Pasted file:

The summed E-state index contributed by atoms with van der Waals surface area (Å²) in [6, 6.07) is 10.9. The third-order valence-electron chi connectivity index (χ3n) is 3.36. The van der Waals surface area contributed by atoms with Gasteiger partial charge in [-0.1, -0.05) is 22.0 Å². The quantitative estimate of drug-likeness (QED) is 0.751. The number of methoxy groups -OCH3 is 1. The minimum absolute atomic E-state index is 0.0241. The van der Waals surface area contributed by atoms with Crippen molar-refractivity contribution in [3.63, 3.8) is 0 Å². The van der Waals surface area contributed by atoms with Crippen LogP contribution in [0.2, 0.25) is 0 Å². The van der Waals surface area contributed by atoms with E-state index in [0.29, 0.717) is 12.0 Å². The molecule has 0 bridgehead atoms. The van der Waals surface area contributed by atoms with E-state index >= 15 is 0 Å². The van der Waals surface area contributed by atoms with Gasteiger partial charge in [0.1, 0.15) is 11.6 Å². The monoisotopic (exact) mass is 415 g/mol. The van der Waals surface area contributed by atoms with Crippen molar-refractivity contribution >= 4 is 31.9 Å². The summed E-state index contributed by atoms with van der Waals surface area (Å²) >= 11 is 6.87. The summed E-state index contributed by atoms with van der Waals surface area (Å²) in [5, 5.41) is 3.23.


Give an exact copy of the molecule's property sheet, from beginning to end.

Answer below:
The summed E-state index contributed by atoms with van der Waals surface area (Å²) in [6, 6.07) is 10.9. The third-order valence-electron chi connectivity index (χ3n) is 3.36. The van der Waals surface area contributed by atoms with Gasteiger partial charge in [-0.1, -0.05) is 22.0 Å². The quantitative estimate of drug-likeness (QED) is 0.751. The number of methoxy groups -OCH3 is 1. The minimum absolute atomic E-state index is 0.0241. The van der Waals surface area contributed by atoms with Crippen molar-refractivity contribution in [3.63, 3.8) is 0 Å². The van der Waals surface area contributed by atoms with Crippen LogP contribution in [0.2, 0.25) is 0 Å². The van der Waals surface area contributed by atoms with E-state index in [0.29, 0.717) is 12.0 Å². The molecule has 0 bridgehead atoms. The van der Waals surface area contributed by atoms with E-state index >= 15 is 0 Å². The van der Waals surface area contributed by atoms with Gasteiger partial charge in [0.1, 0.15) is 11.6 Å². The monoisotopic (exact) mass is 415 g/mol. The van der Waals surface area contributed by atoms with Crippen molar-refractivity contribution >= 4 is 31.9 Å². The summed E-state index contributed by atoms with van der Waals surface area (Å²) >= 11 is 6.87. The summed E-state index contributed by atoms with van der Waals surface area (Å²) in [5, 5.41) is 3.23.